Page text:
5 Ways to Get Your Riding Nerves Under Control

April Clay, prepare for horse show, nervous for horse show

April Clay, prepare for horse show, nervous for horse show

By April Clay, M.Ed., Registered Psychologist

There you are, standing at the in-gate, trying to present a picture of poise and confidence. But the reality is that there are butterflies slam-dancing against the walls of your stomach. Right now you want nothing more than to just get this over with so you don’t have to feel this way ever again. 

Then some well-meaning bystander offers you a granule of wisdom.  “Just relax!” she chirps. Don’t you just hate those two little words?

Of course you would relax if only you knew how. And commanding yourself to do so doesn’t work… but there are other ways. There are things you can do to tame your show ring butterflies and they have nothing to do with deep breathing or Zen postures.

#1 - Reframe your thoughts

Butterflies are normal. Your body needs to activate itself in order to perform. Although these changes can feel unpleasant and distracting, the uncomfortable physical sensations have a purpose. They are sending blood flow to your muscles, sharpening your vision, and focusing your mind. So when you first become aware of your body’s reaction to stress, instead of thinking about how nervous you are, view these sensations as your body preparing for action.

Reframe your thoughts to something like: Good, I am getting ready to give my best; or, Bring it on – it’s time to super-power my ride. When you take the positive aspect of performance stress and embrace it, your mind will be far less likely to travel down a negative spiral.

April Clay, prepare for horse show, nervous for horse show

Show ring butterflies are normal, they’re the body’s way of preparing for action. When pre-competition butterflies begin to flutter and thoughts turn inward, anchor your focus outside of yourself. Think about what your horse needs to perform well, and focus on helping him feel calm and confident.

#2 - Find a different focus

Typically, when we’re nervous or stressed, our attention goes inward, so we can look at all those scary thoughts and images and freak ourselves out. Before we know it, we find ourselves in this horrible bubble of uncomfortable sensations and nasty predictions. Next thing you know, your head is screening a new horror movie about showing horses and you’re the star. Oh no!

Find an anchor for your focus outside of yourself. Lead yourself out of your head by anchoring onto something or someone else. Your best bet is to think of your horse’s needs. What does Jelly Bean need from you today to feel confident? Zone in on helping your teammate navigate the show environment with cool ease.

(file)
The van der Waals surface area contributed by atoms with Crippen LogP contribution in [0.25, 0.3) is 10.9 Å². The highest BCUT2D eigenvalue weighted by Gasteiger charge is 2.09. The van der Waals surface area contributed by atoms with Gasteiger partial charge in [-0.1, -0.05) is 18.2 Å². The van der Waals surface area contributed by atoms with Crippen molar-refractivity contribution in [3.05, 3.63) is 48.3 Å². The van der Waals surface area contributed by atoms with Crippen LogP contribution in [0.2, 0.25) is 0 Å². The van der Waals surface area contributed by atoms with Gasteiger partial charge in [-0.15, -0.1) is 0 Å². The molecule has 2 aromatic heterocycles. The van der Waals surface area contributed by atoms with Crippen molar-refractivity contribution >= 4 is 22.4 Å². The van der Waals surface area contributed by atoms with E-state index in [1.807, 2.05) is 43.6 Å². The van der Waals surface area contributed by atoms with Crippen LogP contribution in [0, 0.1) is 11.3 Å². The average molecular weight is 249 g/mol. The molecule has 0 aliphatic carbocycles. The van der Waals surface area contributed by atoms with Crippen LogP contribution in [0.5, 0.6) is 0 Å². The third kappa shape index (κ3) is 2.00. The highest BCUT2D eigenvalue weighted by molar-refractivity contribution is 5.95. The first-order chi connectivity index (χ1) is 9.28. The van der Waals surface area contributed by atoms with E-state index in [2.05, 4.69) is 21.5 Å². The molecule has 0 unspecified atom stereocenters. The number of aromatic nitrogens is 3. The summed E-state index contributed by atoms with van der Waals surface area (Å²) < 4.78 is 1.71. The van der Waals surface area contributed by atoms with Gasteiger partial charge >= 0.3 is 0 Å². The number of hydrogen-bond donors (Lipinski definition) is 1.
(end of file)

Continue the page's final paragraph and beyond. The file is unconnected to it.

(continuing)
#3 - Do a perspective check

How you choose to perceive the act of competing and how much weight you give it are entirely up to you. You can make it huge and overwhelming by telling yourself that you must ride well or you’ll disappoint other people, or you must get a ribbon or you’re not a good rider.

Don’t compete for such high stakes. Make sure you create a perspective that leaves you free to compete and use your skills. Try telling yourself it’s just another competition among many. Or that you ride to please yourself, not others. Remember, the task remains the same as it was in training, this is what you have trained for and hence it follows that you are prepared.

#4 - Watch your language

I’m not referring to profanity. If your language is scary, you will be scared. So take the time before the show to make sure you have some statements ready to rely on. Think some guiding thoughts about your ride that will leave you feeling in control.  Try a mantra that links back to your training, such as: Do your best and forget the rest; or, Keep calm and ride on. Instead of being mean to yourself, try activating that nice inner coach and using encouragement. Replace that scary thought with thinking that says: I’ve got this, I’ve done this before.  

Finally, don’t talk to yourself in “don’ts.” Your brain will go to the thing you are saying not to do and focus on it. Don’t be nervous. Don’t screw up. These thoughts will leave you stressed and focused on making mistakes. Talk to yourself in terms of what you want to do, for example: Breathe and maintain pace; or, Sit up and support my horse. You will be surprised how much better you feel when you give yourself clear, positive instructions.

#5 - Consider modifying your target

Riders often create their own stress by falling into the expectation trap. Unrealistic expectations make for ongoing anxiety. Instead of an expectation, turn your target into a process goal that focuses on the elements of your ride that you can control. Change your expectation of placing in the top three to focusing on maintaining a consistent pace. 

Focusing on a prize will do nothing but drive your pressure up. You can want it, but let it go when you’re in the tack and make sure your focus is targeted on the process, on a goal like pace control or riding the corners. Your brain will be locked into tasks and how to accomplish them, similar to the way you think and ride in training. This will help you stay calm and focused, and no one will tell you to relax because you will already be the picture of poise.

This article was originally published in the July/August 2016 issue of Canadian Horse Journal.

Main article photo: shutterstock/Chris Van Lennep Photo


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